Amazon’s new POD policy has set the cat amongst the pigeons.
“Tuesday, April 1st, was the rumored deadline Amazon.com gave to some POD publishers to sign an agreement allowing their printing division, BookSurge, to print each publisher’s book to be sold through Amazon, or risk having their ‘buy’ buttons turned off on the Amazon.com website. Publishers, authors, and even book buyers were outraged by this apparent power-grab by Amazon. Attorneys and government officials are still studying the legality of their actions. How could they demand such a thing and what publisher in their right mind would agree to their ridiculous terms? While a band of POD publishers stayed together, refusing to sway to Amazon’s demands, some did not.”
I’m not up to date with POD, but I applaud Angela Hoy’s BookLocker policy:
“You can’t promise your authors something that involves another company if you don’t have a contract with that other company. Our BookLocker contract states, “Sales channels can be added or removed at the Company’s discretion and without prior notice. While the Company provides listings to Ingram for print books, online bookstores, such as Amazon.com, are not required to list these titles for sale. Listings offered by online bookstores are at the discretion of each particular store.”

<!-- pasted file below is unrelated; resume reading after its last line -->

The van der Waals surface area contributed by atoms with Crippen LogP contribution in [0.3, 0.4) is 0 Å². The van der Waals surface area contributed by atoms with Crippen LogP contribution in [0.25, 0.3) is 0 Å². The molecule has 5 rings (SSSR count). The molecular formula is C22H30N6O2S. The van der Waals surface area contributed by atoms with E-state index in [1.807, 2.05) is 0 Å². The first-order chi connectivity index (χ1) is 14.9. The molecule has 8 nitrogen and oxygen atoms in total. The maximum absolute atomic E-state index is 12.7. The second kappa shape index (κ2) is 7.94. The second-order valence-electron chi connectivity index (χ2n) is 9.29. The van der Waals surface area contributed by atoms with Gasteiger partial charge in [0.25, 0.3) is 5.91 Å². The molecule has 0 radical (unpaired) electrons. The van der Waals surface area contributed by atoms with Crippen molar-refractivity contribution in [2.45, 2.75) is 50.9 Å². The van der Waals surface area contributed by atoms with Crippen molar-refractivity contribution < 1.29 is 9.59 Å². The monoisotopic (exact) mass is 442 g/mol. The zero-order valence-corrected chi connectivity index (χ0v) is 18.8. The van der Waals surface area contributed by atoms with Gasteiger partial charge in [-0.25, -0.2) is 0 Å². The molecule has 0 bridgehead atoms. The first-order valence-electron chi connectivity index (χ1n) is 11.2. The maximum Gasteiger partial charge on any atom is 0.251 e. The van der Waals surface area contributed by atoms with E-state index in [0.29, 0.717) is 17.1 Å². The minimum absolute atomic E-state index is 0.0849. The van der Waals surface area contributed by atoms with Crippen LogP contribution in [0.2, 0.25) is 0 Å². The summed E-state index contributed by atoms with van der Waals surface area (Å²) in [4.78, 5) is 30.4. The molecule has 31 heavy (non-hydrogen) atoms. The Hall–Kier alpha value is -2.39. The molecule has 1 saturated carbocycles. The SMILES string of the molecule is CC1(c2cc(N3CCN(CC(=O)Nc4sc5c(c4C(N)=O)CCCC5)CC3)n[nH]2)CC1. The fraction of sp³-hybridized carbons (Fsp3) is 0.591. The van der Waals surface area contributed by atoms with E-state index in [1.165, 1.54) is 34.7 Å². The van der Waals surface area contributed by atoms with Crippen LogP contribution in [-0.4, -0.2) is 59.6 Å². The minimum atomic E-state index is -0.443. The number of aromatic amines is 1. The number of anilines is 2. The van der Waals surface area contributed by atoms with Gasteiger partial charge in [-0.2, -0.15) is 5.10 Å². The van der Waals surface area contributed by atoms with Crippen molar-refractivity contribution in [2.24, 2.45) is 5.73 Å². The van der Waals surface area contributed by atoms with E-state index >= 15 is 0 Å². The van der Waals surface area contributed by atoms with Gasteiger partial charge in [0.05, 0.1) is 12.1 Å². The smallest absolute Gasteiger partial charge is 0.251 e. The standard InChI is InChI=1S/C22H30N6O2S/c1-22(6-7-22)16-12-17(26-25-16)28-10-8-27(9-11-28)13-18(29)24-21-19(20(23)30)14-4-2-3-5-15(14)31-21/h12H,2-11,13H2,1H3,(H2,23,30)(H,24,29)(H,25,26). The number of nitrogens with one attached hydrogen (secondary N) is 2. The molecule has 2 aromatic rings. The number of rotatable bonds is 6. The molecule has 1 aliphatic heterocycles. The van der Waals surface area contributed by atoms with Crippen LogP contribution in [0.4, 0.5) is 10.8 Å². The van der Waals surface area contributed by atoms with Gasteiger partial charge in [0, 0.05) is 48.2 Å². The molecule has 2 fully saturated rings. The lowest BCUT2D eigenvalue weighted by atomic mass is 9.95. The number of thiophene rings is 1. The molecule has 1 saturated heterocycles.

If you let another company control your business, essentially you don’t have a business.
Latest posts by Angela Booth (see all)
- Self-Publishing Strategies: 5 Easy Ways To Promote Older Titles - December 5, 2018
- Book Marketing: 3 Tips To Drive Sales With Image Marketing - November 23, 2018
- 3 Tips To Writing Page-Turning Fiction, Starting Today - November 16, 2018